Microsoft is the only antivirus software provider for the Windows platform that: 1) Has a vested interest in keeping viruses off the O/S. 2) No vested interest in the continued existence of viruses. Everybody else is pretty much like a pharmaceutical company. There is a lot more profit to be had selling you pills and band-aids the rest of your life than actually curing the disease. Actually fixing the problem is not in their best interest. AFAICT this holds true for all of the platforms. Anybody profiting from the problem has a vested interest in the problem continuing to exist.
Never attribute to malice that which can be attributed to stupidity. Stupidity is much more common.
If they're innocent they should have nothing to hide.
University of Idaho scientists have figured out a more effective way to track woodpecker populations than following the incessant laughter. They're using a laser onboard NASA's Icesat spacecraft to determine where the birds might be living. From the article: "NASA's Icesat satellite was initially intended for measuring glacial surfaces at the Earth's poles but has proven to be quite effective in measuring vegetation also. The satellite's laser bounces off of forest canopies, tree trunks and the ground making important characteristics about the forest easily measurable. For example, forest density is determined by the relative amount of light returned versus that which is returned from the ground. Once ideal woodpecker locations are identified 'we actually conduct ground-based woodpecker surveys in these locations as well to verify it,' says team-member Patrick Adam."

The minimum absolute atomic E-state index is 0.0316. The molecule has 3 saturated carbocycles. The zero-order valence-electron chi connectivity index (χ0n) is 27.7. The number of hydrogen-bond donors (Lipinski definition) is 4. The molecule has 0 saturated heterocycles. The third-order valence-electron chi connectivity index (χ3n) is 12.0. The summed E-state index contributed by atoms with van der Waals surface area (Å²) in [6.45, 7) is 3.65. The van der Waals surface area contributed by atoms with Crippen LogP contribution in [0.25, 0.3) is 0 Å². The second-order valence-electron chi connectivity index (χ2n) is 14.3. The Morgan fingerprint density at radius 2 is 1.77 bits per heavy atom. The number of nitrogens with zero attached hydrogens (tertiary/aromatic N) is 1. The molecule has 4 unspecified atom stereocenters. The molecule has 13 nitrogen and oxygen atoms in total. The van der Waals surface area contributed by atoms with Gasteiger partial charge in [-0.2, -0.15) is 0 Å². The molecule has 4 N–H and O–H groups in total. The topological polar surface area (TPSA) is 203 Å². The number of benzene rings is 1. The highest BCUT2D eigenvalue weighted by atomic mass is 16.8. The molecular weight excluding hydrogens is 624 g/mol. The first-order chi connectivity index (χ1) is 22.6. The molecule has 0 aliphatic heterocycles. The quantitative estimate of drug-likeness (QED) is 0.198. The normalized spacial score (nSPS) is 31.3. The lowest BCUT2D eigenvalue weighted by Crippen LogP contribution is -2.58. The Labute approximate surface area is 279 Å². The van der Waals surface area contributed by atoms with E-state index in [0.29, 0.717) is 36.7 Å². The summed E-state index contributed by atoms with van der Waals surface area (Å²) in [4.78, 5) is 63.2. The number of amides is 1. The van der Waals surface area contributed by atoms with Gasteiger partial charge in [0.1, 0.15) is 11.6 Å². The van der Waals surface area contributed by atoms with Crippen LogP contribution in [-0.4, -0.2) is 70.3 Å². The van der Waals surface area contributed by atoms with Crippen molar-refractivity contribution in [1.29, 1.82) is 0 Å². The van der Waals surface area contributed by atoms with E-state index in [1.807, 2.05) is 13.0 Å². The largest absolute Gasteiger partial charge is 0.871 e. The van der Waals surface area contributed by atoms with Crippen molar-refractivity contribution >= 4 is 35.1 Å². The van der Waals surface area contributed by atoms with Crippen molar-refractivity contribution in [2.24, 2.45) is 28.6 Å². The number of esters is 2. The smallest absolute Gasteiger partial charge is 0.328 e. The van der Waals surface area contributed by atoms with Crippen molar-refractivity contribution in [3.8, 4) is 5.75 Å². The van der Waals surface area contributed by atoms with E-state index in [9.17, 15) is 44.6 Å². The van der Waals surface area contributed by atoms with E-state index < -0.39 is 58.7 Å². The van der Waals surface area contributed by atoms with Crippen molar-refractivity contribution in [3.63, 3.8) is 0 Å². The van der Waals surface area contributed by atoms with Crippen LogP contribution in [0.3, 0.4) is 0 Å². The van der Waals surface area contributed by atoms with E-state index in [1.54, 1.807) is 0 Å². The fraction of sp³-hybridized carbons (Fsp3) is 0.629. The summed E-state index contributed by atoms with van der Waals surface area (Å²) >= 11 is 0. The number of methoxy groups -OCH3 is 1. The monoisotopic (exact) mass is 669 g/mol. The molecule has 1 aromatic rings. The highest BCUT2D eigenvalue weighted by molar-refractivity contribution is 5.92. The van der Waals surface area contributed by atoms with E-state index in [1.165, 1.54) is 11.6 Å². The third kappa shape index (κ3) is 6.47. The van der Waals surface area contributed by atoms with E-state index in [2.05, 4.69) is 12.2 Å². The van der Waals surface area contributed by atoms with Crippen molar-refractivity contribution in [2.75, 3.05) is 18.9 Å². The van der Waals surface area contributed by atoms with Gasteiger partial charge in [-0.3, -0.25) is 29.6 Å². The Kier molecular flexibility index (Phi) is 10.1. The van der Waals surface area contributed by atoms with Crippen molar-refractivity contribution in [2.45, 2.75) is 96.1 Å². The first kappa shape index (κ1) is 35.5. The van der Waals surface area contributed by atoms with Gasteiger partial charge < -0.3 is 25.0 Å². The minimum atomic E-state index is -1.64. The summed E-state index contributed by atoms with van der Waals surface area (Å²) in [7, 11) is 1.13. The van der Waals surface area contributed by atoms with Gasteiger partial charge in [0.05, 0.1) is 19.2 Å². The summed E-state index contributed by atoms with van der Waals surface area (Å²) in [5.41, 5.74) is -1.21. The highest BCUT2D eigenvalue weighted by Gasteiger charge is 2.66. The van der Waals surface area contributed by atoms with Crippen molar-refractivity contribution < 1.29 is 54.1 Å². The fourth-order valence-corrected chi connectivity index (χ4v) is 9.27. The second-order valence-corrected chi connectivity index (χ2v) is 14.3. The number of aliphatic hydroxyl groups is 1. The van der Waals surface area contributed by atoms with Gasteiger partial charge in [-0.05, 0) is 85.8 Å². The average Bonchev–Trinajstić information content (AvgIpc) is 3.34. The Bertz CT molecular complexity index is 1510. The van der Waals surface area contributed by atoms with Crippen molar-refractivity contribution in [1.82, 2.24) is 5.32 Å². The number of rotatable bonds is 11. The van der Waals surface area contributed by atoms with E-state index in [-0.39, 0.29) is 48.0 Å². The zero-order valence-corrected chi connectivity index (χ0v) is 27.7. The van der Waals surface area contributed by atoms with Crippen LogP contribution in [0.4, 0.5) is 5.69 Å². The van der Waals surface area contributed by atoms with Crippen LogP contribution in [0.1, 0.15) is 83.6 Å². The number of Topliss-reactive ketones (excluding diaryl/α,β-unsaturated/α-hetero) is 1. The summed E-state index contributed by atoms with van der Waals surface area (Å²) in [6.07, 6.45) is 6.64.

A survey of American voters by World Public Opinion shows that Fox News viewers are significantly more misinformed than consumers of news from other sources. One of the most interesting questions was about President Obama's birthplace. 63 percent of Fox viewers believe Obama was not born in the US (or that it is unclear). In 2003 a similar study about the Iraq war showed that Fox viewers were once again less knowledgeable on the subject than average. Let the flame war begin!
Having AOL say "you can't bundle our stuff" is right up there with Real Media saying the same thing. Who the f* cares? I mean really. Good bye, good riddance.